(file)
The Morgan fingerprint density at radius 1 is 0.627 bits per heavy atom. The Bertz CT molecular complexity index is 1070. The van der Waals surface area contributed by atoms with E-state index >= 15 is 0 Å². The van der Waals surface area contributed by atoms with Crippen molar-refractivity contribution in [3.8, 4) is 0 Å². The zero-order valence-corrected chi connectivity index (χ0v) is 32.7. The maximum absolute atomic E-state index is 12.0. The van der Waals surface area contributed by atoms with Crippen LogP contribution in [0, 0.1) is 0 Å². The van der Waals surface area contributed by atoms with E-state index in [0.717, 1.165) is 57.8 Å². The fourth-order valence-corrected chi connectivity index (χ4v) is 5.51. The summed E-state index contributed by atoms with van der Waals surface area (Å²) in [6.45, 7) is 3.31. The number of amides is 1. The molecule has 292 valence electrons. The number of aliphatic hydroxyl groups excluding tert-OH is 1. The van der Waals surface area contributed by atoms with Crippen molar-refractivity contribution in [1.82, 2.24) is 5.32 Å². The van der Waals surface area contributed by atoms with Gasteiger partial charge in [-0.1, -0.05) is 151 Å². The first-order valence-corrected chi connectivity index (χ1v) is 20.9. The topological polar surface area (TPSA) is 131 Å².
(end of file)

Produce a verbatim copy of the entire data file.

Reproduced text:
The Morgan fingerprint density at radius 1 is 0.627 bits per heavy atom. The Bertz CT molecular complexity index is 1070. The van der Waals surface area contributed by atoms with E-state index >= 15 is 0 Å². The van der Waals surface area contributed by atoms with Crippen molar-refractivity contribution in [3.8, 4) is 0 Å². The zero-order valence-corrected chi connectivity index (χ0v) is 32.7. The maximum absolute atomic E-state index is 12.0. The van der Waals surface area contributed by atoms with Crippen LogP contribution in [0, 0.1) is 0 Å². The van der Waals surface area contributed by atoms with E-state index in [0.717, 1.165) is 57.8 Å². The fourth-order valence-corrected chi connectivity index (χ4v) is 5.51. The summed E-state index contributed by atoms with van der Waals surface area (Å²) in [6.45, 7) is 3.31. The number of amides is 1. The molecule has 292 valence electrons. The number of aliphatic hydroxyl groups excluding tert-OH is 1. The van der Waals surface area contributed by atoms with Crippen molar-refractivity contribution in [1.82, 2.24) is 5.32 Å². The van der Waals surface area contributed by atoms with Gasteiger partial charge in [-0.1, -0.05) is 151 Å². The first-order valence-corrected chi connectivity index (χ1v) is 20.9. The topological polar surface area (TPSA) is 131 Å².